Jerry Reinsdorf Said a Bunch of Stuff That Will Probably Make You Mad
Chicago Bulls’ governor Jerry Reinsdorf got in front of a microphone.
The long-standing owner of the Bulls and White Sox recently joined a panel at the Milken Institute Global Conference. Titled “Game Changers: The New Business of Sports,” the 87-year-old Reinsdorf spoke with fellow majority stakeholders for a wide-ranging discussion about the world of professional sports leadership.
While Reinsdorf doesn’t answer questions that revolve specifically around the Bulls or NBA, I still think many of his responses are worth sharing. Not only does it provide a deeper look into his approach, but it could provide some context around why his current teams are struggling in the fashion they are.
I highly recommend you grab a pillow to scream into and another to punch. Here we go!
You can watch the entirety of the panel discussion here. Also, a hat-tip to Blake Schuster (no relation) of USA TODAY’s Bet For The Win for sharing the press conference on Twitter.
“My approach has been I never really cared about making money. I just want to win. And that’s not what I wanted to do in business. In fact, I better make money in business if I want to win in sports.”
Good luck finding either a Bulls or Sox fan that believes that first sentiment! Also, I love how Reinsdorf goes on to almost immediately contradict himself!
The fact of the matter is that sports is a business. If you care about making money in business, then you care about making money in sports. And, yes, Reinsdorf is right. You have to make money in business to be able to win at a high level in sports, especially in the spending spree of today’s NBA. With that said, when have we ever seen Reinsdorf spend the money necessary to win?
I don’t need to remind you that the Chicago Bulls have entered the luxury tax once in franchise history, do I?
“The first week I was in sports somebody said to me: You listen to the fans, you’ll soon be sitting with the fans. You can’t allow your decisions to be guided by emotion of what you think people want. At the same time, you have to consider what the fans are thinking or they’re not going to buy your tickets.”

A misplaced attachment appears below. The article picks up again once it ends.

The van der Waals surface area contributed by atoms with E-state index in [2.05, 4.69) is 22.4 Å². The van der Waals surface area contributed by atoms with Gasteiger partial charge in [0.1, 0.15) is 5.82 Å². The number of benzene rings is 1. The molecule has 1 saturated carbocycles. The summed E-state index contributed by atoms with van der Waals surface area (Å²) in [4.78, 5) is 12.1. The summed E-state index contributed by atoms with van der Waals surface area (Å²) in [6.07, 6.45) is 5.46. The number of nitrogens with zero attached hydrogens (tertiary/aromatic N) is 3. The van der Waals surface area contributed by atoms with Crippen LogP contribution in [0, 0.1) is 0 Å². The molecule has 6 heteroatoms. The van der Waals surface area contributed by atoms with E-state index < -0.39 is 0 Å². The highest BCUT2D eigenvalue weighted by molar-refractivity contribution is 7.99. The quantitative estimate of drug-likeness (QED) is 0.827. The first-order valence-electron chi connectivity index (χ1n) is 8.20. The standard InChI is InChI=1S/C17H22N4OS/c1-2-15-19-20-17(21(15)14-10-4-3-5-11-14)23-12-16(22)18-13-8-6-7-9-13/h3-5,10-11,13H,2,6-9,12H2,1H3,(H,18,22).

Another contradiction of sorts!
Look, I’m not going to sit here and say that fans are always right. They’re not. I’m also not going to sit here and pretend that owning a team is easy. It’s not. But this entire perspective is just a long-winded way of letting yourself off the hook for something that could ultimately be the better decision based almost exclusively on the source of that idea. It’s just too convenient.
Moreover, albeit less importantly, we’re talking about a business within the entertainment industry. Maybe you shouldn’t be so quick to ignore the desires of your biggest and only customers, especially when what they want is to compete for championships.
Speaking of which …
“Sports is a business of failure. Only one team is going to win every year. But the fact that you finished second or third or fourth, it doesn’t mean you had a bad year. I think the important thing for fans is, while they want you to win championships, they want to know that when you get to the last month of the season, you still have a shot. You’re still playing meaningful games. If you can do that consistently, you’ll make your fans happy.”
On the surface, this concept feels somewhat reasonable: Consistent competitiveness will lead to a happy fan base. But what Reinsdorf says here seemingly underscores what every Bulls and Sox fan has always feared.
The goal isn’t to be the last one standing. The goal isn’t to be the best. Instead, sitting somewhere right outside the best is acceptable since it’s just enough to keep fans interested and optimistic. In other words, Reinsdorf makes it sound as if mediocrity is a sufficient outcome.
Fans don’t want to be a part of meaningful games; they want to win meaningful games. The mentality should always be centered around trying to win championships.
It’s unbelievably different than the real world. It really is. I just resolved all the inconsistencies by trying to win as often as I can, knowing you can’t. It’s a game of failure.”
Once again, Jerry Reinsdorf preaches that he tries to win games as often as he can.
The Chicago Bulls have held the NBA’s 9th-lowest winning percentage (45.9%) since 2000. In more recent history, they claimed the 4th-worst winning percentage (41.9%) since the 2016-17 season, per Statmuse.
As for the White Sox, they have sat a painfully average 15th in winning percentage since the turn of the century. They have also been the 5th-worst team in baseball over the past decade.
“If you think that you know more than your general manager, your head coach, then you got the wrong general manager. What you really want are people at all of the positions to be better at their job than you are. And, sometimes, you just have to bite your tongue and have faith. And if you don’t have faith, get somebody else.”
Surround yourself with people who are smarter than you. I get the sentiment, and I don’t necessarily think it’s wrong.
What I do think, though, is that this quote helps us better understand why Jerry Reinsdorf consistently holds on to people for too long. If he gives blind confidence to the head coach or general manager and believes they always know best, it’s going to be hard to ever see the folly of their ways.